Most Asian index futures signaled further gains for Friday, with contracts on stock gauges in Australia, South Korea and Hong Kong rising at least 0.1 percent. Nikkei 225 Stock Average futures added 0.3 percent in Osaka, before slipping 0.3 percent on the Chicago Mercantile Exchange.


Brent crude for July settlement decreased 15 cents to $49.59 a barrel in London after earlier reaching $50.51. West Texas Intermediate oil also slipped, falling to 0.2 percent to $49.48 a barrel. Bloomberg’s index of commodity returns, however, built on Wednesday’s surge, adding another 0.2 percent to its highest level since May 18.

U.S. inventories slid by 4.23 million barrels last week, exceeding an expected drop of 2 million barrels. Attacks in Nigeria have cut production to a 20-year low and Venezuela is struggling to maintain output amid power cuts. Producers in Canada are also beginning to restart oil-sands operations that were halted by wildfires.

“We’re seeing a steady decline in U.S. production, which is going to continue, and outages around the world,” said Bill O’Grady, chief market strategist at Confluence Investment Management in St. Louis, which oversees $4.3 billion. “This doesn’t mean we’re going to continue going higher; a lot may be priced in. It was a lot easier being bullish oil with sub-$40 prices than it is near $50.”

Zinc jumped 2.3 percent, the most in two weeks, as Brent breaking $50 burnished investor sentiment. Copper advanced 0.2 percent in a third day of gains, while nickel added 0.5 percent.

Gold declined for a seventh day in the spot market, its longest losing streak since November. The precious metals slipped 0.4 percent to $1,219.80 and ounce, its lowest close since April 4.


Oil prices supported the Norwegian krone, which rose 1 percent versus the greenback, and the ringgit, which advanced 0.5 percent. The MSCI Emerging Markets Currency Index rose 0.2 percent, led by currencies from commodity-producing countries.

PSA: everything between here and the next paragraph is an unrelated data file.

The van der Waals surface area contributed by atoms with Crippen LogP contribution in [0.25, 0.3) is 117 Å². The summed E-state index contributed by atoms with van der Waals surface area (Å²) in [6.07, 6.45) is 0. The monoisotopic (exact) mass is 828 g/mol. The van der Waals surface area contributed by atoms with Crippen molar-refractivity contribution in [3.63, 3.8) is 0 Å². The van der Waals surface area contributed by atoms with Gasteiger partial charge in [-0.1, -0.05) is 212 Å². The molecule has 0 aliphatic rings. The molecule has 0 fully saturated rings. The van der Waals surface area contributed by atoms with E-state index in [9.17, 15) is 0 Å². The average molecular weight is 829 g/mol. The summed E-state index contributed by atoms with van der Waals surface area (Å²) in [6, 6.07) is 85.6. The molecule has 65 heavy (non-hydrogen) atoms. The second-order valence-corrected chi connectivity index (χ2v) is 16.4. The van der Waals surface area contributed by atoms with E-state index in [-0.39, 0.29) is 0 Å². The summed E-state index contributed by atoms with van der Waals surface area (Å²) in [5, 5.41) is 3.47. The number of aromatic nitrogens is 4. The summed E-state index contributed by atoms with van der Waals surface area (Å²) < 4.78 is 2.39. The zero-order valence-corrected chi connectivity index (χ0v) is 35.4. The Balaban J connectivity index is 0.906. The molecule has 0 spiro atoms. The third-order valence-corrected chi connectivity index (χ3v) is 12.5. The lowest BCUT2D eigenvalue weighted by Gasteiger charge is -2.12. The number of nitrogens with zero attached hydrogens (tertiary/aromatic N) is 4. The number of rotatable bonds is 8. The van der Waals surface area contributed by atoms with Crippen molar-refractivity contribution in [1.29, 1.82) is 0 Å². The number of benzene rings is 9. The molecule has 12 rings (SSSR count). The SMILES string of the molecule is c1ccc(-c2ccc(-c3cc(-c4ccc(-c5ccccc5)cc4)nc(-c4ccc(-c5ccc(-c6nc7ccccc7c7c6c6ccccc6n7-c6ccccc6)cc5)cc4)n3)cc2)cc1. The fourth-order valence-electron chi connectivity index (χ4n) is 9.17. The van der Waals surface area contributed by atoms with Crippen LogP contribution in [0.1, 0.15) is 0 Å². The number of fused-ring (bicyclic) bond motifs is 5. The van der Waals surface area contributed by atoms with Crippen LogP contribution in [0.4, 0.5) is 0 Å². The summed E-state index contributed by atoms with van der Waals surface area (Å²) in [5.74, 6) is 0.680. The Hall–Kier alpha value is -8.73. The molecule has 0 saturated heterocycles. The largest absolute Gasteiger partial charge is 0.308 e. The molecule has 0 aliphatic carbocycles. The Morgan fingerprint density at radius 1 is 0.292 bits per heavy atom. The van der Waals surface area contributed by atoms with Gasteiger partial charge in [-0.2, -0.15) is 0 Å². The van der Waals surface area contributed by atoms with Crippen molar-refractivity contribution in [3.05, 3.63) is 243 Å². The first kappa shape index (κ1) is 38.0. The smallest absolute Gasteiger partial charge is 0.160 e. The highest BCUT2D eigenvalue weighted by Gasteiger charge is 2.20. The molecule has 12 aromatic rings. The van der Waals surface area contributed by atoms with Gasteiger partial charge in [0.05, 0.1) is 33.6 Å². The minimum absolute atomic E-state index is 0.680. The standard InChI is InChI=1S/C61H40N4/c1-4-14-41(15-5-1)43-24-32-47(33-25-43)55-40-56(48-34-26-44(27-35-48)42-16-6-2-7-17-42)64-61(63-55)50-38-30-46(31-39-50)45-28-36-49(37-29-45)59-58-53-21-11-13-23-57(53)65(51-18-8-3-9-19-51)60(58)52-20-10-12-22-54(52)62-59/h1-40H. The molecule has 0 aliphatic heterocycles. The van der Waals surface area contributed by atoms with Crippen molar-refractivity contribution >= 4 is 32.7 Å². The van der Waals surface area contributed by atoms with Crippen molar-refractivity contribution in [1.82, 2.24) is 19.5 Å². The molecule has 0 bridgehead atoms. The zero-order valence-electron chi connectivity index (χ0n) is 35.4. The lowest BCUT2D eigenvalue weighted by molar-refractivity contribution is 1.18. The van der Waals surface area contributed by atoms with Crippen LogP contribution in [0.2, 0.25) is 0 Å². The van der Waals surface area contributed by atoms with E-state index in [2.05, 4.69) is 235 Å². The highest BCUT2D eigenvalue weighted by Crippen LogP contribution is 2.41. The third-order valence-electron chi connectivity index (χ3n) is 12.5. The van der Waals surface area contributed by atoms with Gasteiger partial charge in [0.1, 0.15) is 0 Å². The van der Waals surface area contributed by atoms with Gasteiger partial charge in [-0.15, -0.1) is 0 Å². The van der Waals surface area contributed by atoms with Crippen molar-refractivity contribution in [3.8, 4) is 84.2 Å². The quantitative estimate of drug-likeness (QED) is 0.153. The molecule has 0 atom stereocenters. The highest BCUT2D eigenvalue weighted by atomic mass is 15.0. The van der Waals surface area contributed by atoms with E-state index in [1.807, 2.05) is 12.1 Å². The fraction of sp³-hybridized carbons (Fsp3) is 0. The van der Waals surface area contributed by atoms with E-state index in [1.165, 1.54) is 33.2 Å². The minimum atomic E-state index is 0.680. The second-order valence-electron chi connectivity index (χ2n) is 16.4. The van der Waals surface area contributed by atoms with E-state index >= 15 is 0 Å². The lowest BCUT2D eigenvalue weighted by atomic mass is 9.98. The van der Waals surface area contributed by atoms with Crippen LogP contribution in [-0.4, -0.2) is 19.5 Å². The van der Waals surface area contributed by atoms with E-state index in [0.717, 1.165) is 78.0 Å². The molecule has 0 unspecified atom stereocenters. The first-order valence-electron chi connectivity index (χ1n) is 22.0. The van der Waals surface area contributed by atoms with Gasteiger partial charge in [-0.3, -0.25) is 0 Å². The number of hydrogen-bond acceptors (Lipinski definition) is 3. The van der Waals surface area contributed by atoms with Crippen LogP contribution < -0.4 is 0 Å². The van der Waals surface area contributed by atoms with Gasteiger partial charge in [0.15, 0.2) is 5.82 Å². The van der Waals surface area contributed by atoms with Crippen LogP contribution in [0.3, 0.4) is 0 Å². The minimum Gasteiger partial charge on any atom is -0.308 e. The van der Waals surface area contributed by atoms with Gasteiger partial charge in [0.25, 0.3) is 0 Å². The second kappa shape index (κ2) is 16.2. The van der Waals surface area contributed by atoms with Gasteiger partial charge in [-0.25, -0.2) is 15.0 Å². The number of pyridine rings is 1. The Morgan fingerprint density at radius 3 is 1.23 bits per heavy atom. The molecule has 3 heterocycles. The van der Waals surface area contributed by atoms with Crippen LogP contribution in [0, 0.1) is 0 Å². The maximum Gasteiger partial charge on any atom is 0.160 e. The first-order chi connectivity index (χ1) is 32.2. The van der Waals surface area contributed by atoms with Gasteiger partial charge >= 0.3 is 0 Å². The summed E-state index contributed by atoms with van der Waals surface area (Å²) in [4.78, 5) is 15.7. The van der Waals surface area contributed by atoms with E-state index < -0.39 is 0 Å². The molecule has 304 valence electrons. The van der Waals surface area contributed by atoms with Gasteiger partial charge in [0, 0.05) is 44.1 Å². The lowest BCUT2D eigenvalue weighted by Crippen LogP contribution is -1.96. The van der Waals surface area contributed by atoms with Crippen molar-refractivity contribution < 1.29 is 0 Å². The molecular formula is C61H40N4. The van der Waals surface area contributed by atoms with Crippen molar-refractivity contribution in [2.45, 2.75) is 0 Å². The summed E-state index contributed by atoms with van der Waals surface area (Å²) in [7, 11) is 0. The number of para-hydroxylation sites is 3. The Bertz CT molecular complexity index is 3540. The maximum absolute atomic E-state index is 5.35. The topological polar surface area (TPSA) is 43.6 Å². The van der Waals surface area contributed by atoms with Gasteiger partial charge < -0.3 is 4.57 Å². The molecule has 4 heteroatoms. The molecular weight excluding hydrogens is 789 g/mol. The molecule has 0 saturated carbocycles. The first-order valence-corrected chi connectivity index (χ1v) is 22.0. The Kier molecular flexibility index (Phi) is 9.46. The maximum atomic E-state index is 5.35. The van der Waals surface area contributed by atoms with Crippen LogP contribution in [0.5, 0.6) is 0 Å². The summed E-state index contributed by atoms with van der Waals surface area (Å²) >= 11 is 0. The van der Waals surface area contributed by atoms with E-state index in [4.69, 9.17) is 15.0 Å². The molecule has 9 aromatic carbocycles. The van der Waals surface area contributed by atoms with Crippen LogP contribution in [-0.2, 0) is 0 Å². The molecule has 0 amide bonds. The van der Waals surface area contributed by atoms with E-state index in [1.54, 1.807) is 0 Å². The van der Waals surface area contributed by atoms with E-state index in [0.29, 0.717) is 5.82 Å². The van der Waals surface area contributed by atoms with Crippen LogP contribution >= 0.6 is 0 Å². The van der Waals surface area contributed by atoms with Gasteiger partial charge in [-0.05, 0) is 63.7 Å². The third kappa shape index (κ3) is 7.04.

The Bloomberg Dollar Spot Index, a gauge of the greenback against 10 major peers, declined 0.2 percent, declining for a second day.

A measure of volatility in the pound versus the dollar covering the period when the result of the vote on EU membership will be known jumped to its highest level in six years. The pound weakened versus the euro and dollar on Thursday.


Treasuries rose after investor demand at three bond auctions this week climbed to the highest level on record. Yields on the 10-year note fell four basis points, or 0.04 percentage point, to 1.83 percent.

Investors took down 80 percent of the $88 billion in two-, five- and seven-year debt, the most ever at sales of those maturities, according to data compiled by Bloomberg. The demand left the 23 primary dealers, which are obligated to bid at auctions, with the second-lowest amount on record at Thursday’s seven-year note sale, after receiving the lowest-ever share at the two auctions earlier this week.

The euro-area’s higher-yielding sovereign bonds declined. Spain’s 10-year yields rose three basis points to 1.5 percent, having slid 10 basis points the previous two days. Yields on similar-maturity Italian debt rose two basis points to 1.37 percent.

Qatari bonds fell after the government raised $9 billion in a debt sale. Yields on bonds due 2022 rose one basis point to the highest level in almost two months. The nation sold $3.5 billion in five-year notes, the same amount in 10-year bonds and $2 billion of 30-year paper.